Matches can be a useful addition to
your medicine cabinet's first aid
section. In an emergency, a flame
will sterilize needles and tweezers.
Just make sure you keep the pack out
of the reach of tiny curious hands!
Rubbing alcohol can be used to clean
utensils in your first aid kit, and
it very effectively cleans cuts,
scrapes, and minor wounds.
Antibacterial antiseptic lotions
and ointments should be added to
your homemade kit as well.
Histamines are chemicals produced by
mast cells-fat, , chubby cells that
are found in our skin. These
chemicals are inflammatory, causing
itching and burning. Antihistamine
medications actually neutralize the
histamines in the mast cells, which
stops the itching.
good all-around ointments that will
prevent infections on scraped knees,
cuts, and wounds. They also make
Oral and rectal thermometers are
important (and petroleum jelly for
the rectal thermometer). Fever can
be a sign of shock, poisoning, or
infection. It's always good to gauge
a sick person's temperature to know
how to proceed. (See Part 2 for
specific sections on fever and
poisoning; see Paragraph 3 for
treating shock and stopping
infection in its tracks.)
Calamine lotion for insect bites and
hives. This lotion is used to
relieve itching and
scratching. It also contains a
healing agent which is especially
useful for poison ivy.
Antihistamine tablets are good to
have handy in case of an allergic
reaction, an attack of the sneezes
and sniffles, a sinus problem, or a
migraine headache (all signs of
allergic reactions to pollen or
dust). Benadryl is a good
antihistamine, and it even comes in
a cream to treat superficial
allergic reactions, such as rashes
Mineral oil and Q-tips to remove
ticks on the skin and foreign
objects from ears. Simply dab a
little oil on the Q-tip and gently
touch the area in question.
Sterile eye wash for eye injuries.
Syrup of Ipecac, which will induce
vomiting in case of poisoning.
Available in any drugstore, Syrup of
Ipecac's sole purpose is for
inducing the vomiting reflex. The
syrup is made from a South American
root and does not require a
prescription to purchase. Only use
Syrup of Ipecac if you know exactly
what an injured person swallowed.
Vomiting can worsen symptoms of some
poisons, such as petroleum and
corrosive chemical products. To be
absolutely certain whether to induce
vomiting or not, call your local
poison center immediately.
A bar of soap or a container of
antibacterial liquid soap to clean
wounds and your own hands. Sealed
"wet naps" also work well.
An ice pack to reduce swelling, to
cool a victim, or to reduce fever.
(Many companies now make "instant"
ice packs that do not need to be
chilled. Chemicals keep them cold so
you can store them in a first aid
A flashlight. Be sure to check the
flashlight batteries frequently.
Flares need to be kept, in the car
or boat to alert passers-by of an
emergency condition. Flares not
onlyprevent unforeseen collisions in
the dark, they force other drivers
to slow down (and someone might just
offer help or the emergency phone
call you desperately need).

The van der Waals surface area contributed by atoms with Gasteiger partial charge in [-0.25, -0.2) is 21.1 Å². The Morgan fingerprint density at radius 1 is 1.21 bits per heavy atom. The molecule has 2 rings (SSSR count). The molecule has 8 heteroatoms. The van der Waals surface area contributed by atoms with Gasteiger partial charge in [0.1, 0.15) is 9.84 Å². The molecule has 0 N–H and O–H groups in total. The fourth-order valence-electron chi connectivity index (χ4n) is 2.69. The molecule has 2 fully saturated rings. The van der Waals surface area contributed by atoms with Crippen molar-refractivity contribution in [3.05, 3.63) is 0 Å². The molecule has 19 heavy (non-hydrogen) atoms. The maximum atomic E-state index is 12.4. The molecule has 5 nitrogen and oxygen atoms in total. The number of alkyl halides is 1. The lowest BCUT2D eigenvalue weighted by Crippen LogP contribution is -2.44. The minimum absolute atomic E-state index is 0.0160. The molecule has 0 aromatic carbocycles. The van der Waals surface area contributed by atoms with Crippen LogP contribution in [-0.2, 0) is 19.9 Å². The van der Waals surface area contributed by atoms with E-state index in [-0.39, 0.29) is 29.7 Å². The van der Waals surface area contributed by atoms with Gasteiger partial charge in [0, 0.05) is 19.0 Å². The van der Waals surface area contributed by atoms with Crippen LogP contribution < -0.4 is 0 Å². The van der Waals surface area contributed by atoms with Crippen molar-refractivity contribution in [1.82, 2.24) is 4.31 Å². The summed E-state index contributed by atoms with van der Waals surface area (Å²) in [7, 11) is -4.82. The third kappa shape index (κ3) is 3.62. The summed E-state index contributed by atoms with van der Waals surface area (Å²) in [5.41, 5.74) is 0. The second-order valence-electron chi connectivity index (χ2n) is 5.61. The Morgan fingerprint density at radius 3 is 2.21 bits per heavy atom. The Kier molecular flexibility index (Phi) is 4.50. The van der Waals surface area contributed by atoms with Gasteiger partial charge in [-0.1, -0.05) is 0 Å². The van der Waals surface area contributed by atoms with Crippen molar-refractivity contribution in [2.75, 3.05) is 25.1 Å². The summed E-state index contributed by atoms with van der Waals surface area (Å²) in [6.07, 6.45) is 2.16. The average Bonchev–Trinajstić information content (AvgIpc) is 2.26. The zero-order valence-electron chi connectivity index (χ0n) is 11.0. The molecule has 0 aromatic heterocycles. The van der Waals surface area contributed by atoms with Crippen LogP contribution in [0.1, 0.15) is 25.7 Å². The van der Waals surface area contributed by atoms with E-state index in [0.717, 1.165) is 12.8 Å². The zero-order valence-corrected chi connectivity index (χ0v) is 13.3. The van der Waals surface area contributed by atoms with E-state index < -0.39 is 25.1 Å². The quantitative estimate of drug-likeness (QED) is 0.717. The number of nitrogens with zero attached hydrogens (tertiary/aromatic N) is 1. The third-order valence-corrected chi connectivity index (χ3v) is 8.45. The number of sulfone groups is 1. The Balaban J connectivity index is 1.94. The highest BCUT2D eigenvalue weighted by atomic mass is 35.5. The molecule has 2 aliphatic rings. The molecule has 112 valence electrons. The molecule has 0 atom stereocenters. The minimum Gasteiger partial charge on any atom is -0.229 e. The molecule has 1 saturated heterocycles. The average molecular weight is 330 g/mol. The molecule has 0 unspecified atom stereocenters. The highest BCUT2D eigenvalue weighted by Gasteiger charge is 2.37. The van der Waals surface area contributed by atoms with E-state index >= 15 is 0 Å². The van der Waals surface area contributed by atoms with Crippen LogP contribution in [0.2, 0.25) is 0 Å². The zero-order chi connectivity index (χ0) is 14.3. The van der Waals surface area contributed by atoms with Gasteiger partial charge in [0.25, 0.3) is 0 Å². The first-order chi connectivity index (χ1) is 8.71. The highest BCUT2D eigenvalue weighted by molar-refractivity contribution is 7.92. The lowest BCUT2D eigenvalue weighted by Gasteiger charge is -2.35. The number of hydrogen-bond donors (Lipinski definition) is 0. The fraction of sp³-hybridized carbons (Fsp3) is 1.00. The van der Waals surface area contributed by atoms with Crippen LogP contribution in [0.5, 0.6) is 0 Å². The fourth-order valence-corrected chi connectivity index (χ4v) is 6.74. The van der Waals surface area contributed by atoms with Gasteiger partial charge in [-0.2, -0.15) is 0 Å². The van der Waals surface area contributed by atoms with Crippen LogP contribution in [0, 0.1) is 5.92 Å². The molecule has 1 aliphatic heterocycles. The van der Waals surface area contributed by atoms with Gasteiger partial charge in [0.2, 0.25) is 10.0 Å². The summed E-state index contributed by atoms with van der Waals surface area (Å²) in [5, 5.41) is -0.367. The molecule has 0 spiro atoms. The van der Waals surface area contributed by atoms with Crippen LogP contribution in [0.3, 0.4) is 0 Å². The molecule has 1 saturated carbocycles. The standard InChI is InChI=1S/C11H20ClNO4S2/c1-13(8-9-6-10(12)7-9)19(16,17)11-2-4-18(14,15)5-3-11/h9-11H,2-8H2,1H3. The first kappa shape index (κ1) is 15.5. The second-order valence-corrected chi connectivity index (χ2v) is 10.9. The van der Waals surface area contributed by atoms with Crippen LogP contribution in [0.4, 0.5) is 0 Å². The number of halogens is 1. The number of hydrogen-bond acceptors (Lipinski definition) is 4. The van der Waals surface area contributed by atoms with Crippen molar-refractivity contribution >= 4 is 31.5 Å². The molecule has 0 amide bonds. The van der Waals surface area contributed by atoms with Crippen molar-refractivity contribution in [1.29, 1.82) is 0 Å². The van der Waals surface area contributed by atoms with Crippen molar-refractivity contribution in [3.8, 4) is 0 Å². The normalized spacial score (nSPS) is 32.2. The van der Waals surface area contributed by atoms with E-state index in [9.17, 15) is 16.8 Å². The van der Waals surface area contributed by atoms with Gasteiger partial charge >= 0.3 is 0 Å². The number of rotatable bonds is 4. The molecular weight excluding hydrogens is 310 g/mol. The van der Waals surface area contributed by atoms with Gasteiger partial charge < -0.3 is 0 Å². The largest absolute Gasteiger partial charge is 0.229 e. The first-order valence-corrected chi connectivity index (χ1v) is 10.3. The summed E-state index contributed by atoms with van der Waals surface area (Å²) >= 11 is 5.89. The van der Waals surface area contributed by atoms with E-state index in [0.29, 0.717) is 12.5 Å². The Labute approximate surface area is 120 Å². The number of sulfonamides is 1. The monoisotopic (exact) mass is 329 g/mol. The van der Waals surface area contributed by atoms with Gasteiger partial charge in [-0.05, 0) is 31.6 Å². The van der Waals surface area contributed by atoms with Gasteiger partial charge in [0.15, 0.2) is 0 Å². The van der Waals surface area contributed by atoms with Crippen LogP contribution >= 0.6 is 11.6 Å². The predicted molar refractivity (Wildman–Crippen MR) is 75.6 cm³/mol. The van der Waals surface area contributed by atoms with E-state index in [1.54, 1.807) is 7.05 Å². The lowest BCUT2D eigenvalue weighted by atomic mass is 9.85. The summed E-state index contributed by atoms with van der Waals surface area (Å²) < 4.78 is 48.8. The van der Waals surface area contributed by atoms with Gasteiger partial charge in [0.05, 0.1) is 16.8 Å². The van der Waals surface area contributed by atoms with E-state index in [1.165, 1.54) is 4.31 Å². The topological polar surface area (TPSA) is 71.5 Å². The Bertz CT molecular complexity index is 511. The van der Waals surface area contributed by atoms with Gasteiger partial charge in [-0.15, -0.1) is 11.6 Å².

Medicine for diarrhea such as
Pepto-Bismol, Immodium AD, or
21. Aspirin, acetaminophen (Tylenol), or ibuprofen (Advil) tablets to
relieve pain and reduce fever.
Remember that some people are
allergic to aspirin, and some have
bleeding or stomach problems that
aspirin can make worse. When in
doubt, opt for the Tylenol
or Advil. NEVER give aspirin for a
fever to children under 18 years of
age; they are particularly
susceptible to Reye's syndrome, a
form of brain damage that can occur
when aspirin is taken for a fever.
Instead, give your kids Tylenol for
Children, or Pediaprofen (a child's
version of ibuprofen). Ditto for
22. Large; Triangular pieces of
cloth (scarves) for makeshift
slings, splints, and tourniquets.
Items for Children Under Twelve
Remember that trip your whole family
took to Williamsburg-when your
youngest child suddenly got the
worst cold of her life? The fact is
that young kids tend to experience
sudden illnesses more often than
their older siblings or their
parents. Further, young kids need
different doses of medication and
treatment. They can take the same
medications and ointments as their
older counterparts, but NOT AS MUCH.
In short, read the labels of your
pain relievers, your cough syrups,
and your creams before you use them
for your children. Even better,
check out your drugstore shelf and
put a supply of baby aspirin and
other specific children's
medications in your first aid kit.
And don't forget to pack that baby
aspirin, Tylenol, or Pediaprofen for
those "on-the-road" emergencies!
Maybe-just maybe-you'll get to enjoy
your vacation after all!
Special items for kids that you need
to pack in your first aid kit
1. Baby aspirin but only for aches,
pains, and strains. Kids under 18
years old with fevers should only
take Tylenol for Children or
Pediaprofen (a child's version of
Advil) to avoid the risk of Reye's
Syndrome, a dangerous ailment that
affects the nervous system.
2. Warm blankets.
3. A small stuffed animal.
4. Towels to use as makeshift
pillows, immobilizing equipment for
head and back injuries, or simply to
wipe up dirt, sweat, and vomit.
5. Baby powder to add a soothing